I’m an Information Technology professional by day, and a children’s fiction writer by night. I also write short stories and very bad poetry. I’m currently working on my first middle grade novel – a dual protagonist story told from alternating perspectives.
I was born in Washington D.C. on Easter Sunday and was delivered by Dr. Robert Rabbit (yes, go ahead and laugh). I grew up in the little town of New Palestine on the far east-side of Indianapolis where I graduated high school in 1989. I received my B.A. in Liberal Arts at I.U.P.U.I in 1995 majoring in Philosophy with minors in Creative Writing and Political Science. I currently live in Indianapolis.
If you’re interested in reading some silly details about me try THIS.
———————————— READING ————————————
I wasn’t much of a reader growing up. I thought of myself as a “slow” reader because it always took me longer to finish reading assignments in school than my friends. I felt self-conscious about it, and so I never learned to read for fun.
To compensate when school reading was required, I started choosing characters from movies or television, appropriate to the textbook subject matter, and then I’d imagine them there with me (sitting behind a desk, pacing around, standing behind a podium…). As I read, I’d actively “hear” the words on the page in their voices, as if they were telling me what was in my textbooks. This made ALL the difference in getting through it. There’s just something infinitely cool about being taught history by Captain Jean-Luc Picard.
Despite my lack of interest in reading, the only book I do recall reading purely for pleasure was The Farthest Shore by Ursula K. Leguin. My mom had picked it up at a garage sale somewhere and one day I found it a bookshelf in our house. The cover really grabbed my attention, so I decided on impulse to give it a try. It felt like it took forever to finish it, but this single book opened me up to the thrill of Fantasy and Science Fiction and kept alive in me the hope that someday reading wouldn’t feel like so much work.
Incidentally, it wasn’t until I was in my 30s, well after college, that I finally recognized my “slow” reading was really just a learned habit of reading at a speaking pace. It was something I’d always done and because I was to afraid to tell anyone about my “problem” no one was able to help me. I never knew I didn’t have to actively hear each word in my head as I read it. (Hindsight, right?) I immediately went in search of information about Speed Reading. This article from wikiHow made all the difference. (Method 1, number 7 was my problem.) Also, the attached video fundamentally changed the way I read. I now happily enjoy between 50 to 75 books a year, just for pleasure. 🙂
———————————— WRITING ————————————
My earliest fiction writing involved me transcribing Saturday morning cartoons using a tape recorder and an old manual typewriter. This was my first real experience with really taking notice of how narration and dialog and paragraph indenting work together on the page. My fascination with writing fiction began right there.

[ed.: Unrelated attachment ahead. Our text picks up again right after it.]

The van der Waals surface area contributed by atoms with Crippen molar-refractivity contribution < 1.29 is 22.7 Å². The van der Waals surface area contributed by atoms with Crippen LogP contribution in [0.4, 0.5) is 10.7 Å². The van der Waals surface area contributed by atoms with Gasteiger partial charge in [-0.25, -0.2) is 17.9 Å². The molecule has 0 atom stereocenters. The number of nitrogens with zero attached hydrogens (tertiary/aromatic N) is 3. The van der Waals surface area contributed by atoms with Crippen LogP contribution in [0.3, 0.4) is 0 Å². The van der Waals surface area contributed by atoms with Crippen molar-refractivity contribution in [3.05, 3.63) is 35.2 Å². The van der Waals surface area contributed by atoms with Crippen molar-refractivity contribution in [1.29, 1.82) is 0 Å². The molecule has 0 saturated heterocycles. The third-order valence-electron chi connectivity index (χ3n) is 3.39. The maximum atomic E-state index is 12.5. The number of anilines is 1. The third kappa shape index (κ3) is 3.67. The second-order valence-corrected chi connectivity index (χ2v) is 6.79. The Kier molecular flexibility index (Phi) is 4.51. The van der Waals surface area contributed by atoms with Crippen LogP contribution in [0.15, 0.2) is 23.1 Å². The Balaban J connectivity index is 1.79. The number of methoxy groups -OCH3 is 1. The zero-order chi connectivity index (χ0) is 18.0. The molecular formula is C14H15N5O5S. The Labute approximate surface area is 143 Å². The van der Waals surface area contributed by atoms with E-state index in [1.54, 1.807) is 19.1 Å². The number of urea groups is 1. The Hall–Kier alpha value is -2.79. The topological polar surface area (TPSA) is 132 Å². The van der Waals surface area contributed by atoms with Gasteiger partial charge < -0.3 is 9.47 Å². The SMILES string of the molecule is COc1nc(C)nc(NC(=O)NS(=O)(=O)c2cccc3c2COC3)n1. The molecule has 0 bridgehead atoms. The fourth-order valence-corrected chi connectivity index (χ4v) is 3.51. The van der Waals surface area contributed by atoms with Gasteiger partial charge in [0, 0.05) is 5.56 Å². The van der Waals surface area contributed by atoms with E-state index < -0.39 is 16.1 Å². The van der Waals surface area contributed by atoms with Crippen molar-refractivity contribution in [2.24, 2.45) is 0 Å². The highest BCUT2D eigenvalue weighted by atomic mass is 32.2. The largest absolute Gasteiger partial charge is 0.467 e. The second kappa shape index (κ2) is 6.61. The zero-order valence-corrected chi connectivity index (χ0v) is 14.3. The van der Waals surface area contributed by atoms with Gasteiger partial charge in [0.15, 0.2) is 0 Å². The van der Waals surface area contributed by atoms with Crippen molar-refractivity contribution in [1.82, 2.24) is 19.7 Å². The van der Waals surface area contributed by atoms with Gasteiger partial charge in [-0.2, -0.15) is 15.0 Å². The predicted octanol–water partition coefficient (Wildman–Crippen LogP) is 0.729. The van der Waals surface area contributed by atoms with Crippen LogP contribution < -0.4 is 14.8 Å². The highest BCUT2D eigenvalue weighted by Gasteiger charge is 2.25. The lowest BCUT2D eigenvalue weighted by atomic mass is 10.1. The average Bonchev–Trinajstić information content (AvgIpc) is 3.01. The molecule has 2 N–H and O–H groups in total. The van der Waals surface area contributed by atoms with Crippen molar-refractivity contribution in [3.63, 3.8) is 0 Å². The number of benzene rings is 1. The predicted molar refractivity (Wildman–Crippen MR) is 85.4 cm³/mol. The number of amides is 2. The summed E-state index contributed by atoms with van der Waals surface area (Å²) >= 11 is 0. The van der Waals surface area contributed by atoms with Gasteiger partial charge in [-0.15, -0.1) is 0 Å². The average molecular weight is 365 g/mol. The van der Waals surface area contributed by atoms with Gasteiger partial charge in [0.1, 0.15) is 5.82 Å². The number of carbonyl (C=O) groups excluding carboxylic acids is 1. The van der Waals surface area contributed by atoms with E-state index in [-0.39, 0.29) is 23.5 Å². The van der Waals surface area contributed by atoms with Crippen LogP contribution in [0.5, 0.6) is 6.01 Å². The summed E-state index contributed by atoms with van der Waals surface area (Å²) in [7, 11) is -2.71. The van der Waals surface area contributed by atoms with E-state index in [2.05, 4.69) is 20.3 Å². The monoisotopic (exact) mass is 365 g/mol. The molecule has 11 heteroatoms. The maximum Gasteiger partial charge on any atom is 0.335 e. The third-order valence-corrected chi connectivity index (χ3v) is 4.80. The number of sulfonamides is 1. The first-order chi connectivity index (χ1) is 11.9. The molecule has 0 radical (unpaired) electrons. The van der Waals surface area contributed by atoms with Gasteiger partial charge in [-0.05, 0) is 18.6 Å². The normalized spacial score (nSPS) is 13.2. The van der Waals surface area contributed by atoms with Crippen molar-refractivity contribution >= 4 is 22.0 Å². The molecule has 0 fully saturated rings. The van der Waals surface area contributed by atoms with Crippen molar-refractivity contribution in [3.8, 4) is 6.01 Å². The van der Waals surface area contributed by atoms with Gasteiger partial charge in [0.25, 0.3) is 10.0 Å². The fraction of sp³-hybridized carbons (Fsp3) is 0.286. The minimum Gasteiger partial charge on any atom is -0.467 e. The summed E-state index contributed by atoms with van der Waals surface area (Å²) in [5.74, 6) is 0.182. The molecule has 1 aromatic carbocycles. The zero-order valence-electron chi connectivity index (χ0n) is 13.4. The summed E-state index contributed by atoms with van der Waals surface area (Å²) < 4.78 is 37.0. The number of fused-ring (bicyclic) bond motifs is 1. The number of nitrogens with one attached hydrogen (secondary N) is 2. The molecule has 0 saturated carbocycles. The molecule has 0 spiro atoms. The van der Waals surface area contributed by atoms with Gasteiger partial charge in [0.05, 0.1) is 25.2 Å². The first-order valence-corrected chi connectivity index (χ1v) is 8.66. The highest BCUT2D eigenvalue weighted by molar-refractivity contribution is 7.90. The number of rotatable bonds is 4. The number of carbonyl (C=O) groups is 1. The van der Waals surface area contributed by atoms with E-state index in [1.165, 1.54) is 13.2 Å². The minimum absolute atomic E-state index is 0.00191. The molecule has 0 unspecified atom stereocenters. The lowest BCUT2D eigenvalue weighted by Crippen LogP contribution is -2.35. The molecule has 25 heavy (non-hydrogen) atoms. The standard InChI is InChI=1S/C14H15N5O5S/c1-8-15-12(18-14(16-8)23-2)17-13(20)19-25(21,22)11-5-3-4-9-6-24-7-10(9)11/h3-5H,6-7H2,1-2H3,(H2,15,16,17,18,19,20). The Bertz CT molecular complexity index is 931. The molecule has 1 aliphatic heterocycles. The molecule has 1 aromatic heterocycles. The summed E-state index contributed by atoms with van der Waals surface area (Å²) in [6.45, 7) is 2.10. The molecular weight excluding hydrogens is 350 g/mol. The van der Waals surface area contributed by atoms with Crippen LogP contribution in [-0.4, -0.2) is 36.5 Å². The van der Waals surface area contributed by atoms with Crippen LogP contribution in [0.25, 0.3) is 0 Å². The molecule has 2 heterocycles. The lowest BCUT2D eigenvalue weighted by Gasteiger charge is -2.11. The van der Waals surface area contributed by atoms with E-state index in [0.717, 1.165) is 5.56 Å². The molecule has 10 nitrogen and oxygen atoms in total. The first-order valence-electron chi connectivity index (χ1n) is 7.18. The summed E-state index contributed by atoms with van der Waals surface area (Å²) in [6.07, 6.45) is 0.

Later, in junior high, I wrote stories of my own using my friends as characters, and then I’d read them aloud around the lunch table. Unfortunately, those stories were highly influenced by popular 1980s movies like Red Dawn and slasher films like Friday the 13th, A Nightmare on Elm Street and the Halloween films. (What were my parents thinking?) Anyway, in these stories, my friends and I were the heroes and the kids we didn’t like . . . um, they didn’t make it. (It’s worth noting that harmless kids like me creatively writing the kinds of stories I did in school would be expelled today. So sad.)
I didn’t do any significant writing during high school, but in college I added a minor in Creative Writing to my Bachelor of Arts in Philosophy. After college, I joined the workforce and found my way into a career in Information Technology. Sometimes I get to do fun stuff like play around with Google Search Appliances, but mostly I manage projects with some hands-on problem-solving from time to time. (Incidentally, advanced problem-solving skills translate really well to working out plotting issues in a novel!) While my IT career provides for me and my family, my heart remains with writing fiction.
When I turned 30 I made the decision to return to the novel project which was my undergraduate Advanced Creative Writing final. I didn’t want to look back one day only to wish I had finished the book I’d started. When when I turned 40 I joined SCBWI so I could connect with other writers who are trying to make a go at this “publishing thing”. It’s taken years (so far), and I’m still not where I want to be with this book, but I haven’t given up. I’m getting there…one word at a time.